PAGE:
Since getting my first digital camera in 2001, I've had a loose system for organising my photos. As I'm sure many of you do, I had a hierarchical series of year and month folders, with individual events under these. Photos retained their original filenames, but with dash separated "tags".
It stood the test of time, but cracks started to appear. If I shot RAW with a JPEG preview, the OS treated them as separate images. If I wanted to modify an image, I had to be careful to duplicate it first, or Save As. I'll admit I clobbered more than a few photos.
None of this will sound (look?) new to seasoned photographers. Not being one though, it was New To Me™, and therefore worth exploring.
The other players
Over the last few years, I've tried digiKam, Shotwell, iPhoto and Aperture 2 with mixed success. All are capable tools that allow you to import your photos, edit them non-destructively, add metadata and organise them.
And yet, after I'd commit to one, I'd slowly drift back to my filesystem based approach. It wasn't a conscious decision; I'd import one day's worth of photos to a folder and tell myself I'd "organise them later". Then another folder. Then another ten. Pretty soon I had three sets of photos; those in the photo organiser, those I had yet to import before, and new ones.
On a deeper level, I must have felt I wasn't getting enough benefit over my primitive directory based system to justify their use.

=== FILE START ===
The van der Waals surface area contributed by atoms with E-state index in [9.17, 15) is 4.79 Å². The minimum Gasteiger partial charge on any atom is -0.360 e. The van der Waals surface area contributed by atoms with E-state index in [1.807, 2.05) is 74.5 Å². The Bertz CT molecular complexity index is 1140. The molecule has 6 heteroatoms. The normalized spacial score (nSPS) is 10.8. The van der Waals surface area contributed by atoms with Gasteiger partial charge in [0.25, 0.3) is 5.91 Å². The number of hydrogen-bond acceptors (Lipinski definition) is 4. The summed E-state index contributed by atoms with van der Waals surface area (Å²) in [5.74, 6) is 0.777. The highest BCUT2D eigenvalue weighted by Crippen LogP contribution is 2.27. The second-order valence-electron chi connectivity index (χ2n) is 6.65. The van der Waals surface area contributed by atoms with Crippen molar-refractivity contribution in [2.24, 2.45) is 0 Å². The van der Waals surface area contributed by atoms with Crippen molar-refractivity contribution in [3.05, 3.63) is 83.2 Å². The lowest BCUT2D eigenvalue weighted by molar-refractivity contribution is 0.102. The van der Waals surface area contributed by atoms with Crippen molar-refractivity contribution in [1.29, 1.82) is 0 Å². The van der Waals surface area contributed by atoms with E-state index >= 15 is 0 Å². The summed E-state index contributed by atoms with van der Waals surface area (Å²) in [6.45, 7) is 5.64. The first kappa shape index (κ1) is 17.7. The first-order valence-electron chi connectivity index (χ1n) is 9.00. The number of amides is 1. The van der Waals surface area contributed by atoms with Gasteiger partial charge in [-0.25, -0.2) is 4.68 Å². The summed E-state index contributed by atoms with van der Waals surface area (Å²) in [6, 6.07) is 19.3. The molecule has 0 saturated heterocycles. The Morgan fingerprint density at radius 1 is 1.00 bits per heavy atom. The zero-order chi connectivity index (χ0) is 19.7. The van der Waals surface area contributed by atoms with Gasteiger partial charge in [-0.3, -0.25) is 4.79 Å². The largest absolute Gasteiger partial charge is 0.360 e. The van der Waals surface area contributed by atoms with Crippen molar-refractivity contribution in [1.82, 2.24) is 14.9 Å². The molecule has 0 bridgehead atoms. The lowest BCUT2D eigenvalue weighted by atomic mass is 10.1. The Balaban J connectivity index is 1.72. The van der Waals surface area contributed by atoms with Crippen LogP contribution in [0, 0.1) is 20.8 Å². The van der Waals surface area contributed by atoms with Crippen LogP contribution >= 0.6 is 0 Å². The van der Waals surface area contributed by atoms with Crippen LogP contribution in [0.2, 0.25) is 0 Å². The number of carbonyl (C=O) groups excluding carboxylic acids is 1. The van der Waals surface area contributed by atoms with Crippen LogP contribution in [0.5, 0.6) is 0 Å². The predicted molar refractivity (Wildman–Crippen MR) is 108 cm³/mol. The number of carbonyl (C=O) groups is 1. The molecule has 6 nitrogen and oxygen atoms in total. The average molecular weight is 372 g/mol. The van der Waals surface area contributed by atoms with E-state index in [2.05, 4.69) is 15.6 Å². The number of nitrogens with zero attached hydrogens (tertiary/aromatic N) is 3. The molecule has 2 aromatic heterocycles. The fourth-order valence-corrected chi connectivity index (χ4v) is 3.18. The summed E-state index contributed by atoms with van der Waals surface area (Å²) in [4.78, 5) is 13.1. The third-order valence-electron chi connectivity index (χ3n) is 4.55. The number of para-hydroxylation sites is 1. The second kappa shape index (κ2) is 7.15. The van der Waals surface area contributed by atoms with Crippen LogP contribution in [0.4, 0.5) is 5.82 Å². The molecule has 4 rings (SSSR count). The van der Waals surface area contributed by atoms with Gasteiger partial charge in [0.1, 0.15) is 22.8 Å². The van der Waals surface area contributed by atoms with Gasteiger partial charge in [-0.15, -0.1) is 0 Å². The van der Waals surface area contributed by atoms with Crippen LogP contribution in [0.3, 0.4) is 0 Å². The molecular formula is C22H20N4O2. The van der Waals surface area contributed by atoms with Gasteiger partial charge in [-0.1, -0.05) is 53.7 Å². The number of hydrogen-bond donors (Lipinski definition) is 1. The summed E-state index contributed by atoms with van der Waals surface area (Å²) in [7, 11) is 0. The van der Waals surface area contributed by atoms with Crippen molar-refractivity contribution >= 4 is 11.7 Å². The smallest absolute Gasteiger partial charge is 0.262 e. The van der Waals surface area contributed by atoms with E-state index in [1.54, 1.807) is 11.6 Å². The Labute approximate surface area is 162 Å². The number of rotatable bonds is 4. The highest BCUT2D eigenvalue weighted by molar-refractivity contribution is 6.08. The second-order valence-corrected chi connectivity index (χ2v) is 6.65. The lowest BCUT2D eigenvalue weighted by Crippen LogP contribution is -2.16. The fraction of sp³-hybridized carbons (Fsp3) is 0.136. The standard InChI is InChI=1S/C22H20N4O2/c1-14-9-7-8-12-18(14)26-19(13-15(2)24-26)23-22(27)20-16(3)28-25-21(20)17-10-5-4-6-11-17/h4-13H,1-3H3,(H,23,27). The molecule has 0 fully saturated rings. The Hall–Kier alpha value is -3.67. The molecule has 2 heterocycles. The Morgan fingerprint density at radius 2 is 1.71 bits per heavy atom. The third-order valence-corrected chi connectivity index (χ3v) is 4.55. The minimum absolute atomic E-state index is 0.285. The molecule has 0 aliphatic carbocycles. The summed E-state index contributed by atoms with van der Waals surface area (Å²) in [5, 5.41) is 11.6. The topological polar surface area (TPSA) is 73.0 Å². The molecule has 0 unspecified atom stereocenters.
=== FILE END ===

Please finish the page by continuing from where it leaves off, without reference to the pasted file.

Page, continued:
And then, on a whim, I decided to try Aperture again.
I don't remember enough about Aperture 2 to make a detailed comparison. So far though, I've taken to it like a certain water–based avian animal takes to the aformentioned aqueos beverage. After taking the time to understand the difference between Projects, Albums and Folders, I've begun importaing all my photos into it.
I can't quite describe it, but it's given me a renewed interested in ameateur photography. Taking photos out in the real world, then organising them in Aperture satistfies my (albeit limited!) creative side, and my manically metadata organisational side. As an IT professional, I should be able to express my love for this software in more concrete, quantitiative terms, but all those seem superficial to how Aperture feels to use.
With apologies to Norma Jeane Baker, we'll see if Aperture overcomes my photo organiser seven day itch.